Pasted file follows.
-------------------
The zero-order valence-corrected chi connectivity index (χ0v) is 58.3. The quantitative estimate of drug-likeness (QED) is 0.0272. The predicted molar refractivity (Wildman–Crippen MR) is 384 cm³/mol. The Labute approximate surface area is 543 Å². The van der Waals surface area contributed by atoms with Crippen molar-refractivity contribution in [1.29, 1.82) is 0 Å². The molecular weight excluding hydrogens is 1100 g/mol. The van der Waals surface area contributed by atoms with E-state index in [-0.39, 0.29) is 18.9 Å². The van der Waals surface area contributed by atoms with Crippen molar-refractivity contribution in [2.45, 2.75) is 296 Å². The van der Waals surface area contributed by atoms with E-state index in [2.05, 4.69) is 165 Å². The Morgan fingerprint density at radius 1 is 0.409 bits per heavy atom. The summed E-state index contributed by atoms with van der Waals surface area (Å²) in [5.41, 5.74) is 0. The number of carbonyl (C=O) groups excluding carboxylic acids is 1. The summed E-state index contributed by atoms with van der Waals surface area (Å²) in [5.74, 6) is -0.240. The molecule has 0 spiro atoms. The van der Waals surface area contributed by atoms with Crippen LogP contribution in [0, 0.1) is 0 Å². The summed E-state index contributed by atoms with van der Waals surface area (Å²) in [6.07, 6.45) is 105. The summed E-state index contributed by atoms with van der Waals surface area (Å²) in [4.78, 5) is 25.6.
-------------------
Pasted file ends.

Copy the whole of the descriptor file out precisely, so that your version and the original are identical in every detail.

The zero-order valence-corrected chi connectivity index (χ0v) is 58.3. The quantitative estimate of drug-likeness (QED) is 0.0272. The predicted molar refractivity (Wildman–Crippen MR) is 384 cm³/mol. The Labute approximate surface area is 543 Å². The van der Waals surface area contributed by atoms with Crippen molar-refractivity contribution in [1.29, 1.82) is 0 Å². The molecular weight excluding hydrogens is 1100 g/mol. The van der Waals surface area contributed by atoms with E-state index in [-0.39, 0.29) is 18.9 Å². The van der Waals surface area contributed by atoms with Crippen molar-refractivity contribution in [2.45, 2.75) is 296 Å². The van der Waals surface area contributed by atoms with E-state index in [2.05, 4.69) is 165 Å². The Morgan fingerprint density at radius 1 is 0.409 bits per heavy atom. The summed E-state index contributed by atoms with van der Waals surface area (Å²) in [5.41, 5.74) is 0. The number of carbonyl (C=O) groups excluding carboxylic acids is 1. The summed E-state index contributed by atoms with van der Waals surface area (Å²) in [5.74, 6) is -0.240. The molecule has 0 spiro atoms. The van der Waals surface area contributed by atoms with Crippen LogP contribution in [0, 0.1) is 0 Å². The summed E-state index contributed by atoms with van der Waals surface area (Å²) in [6.07, 6.45) is 105. The summed E-state index contributed by atoms with van der Waals surface area (Å²) in [4.78, 5) is 25.6.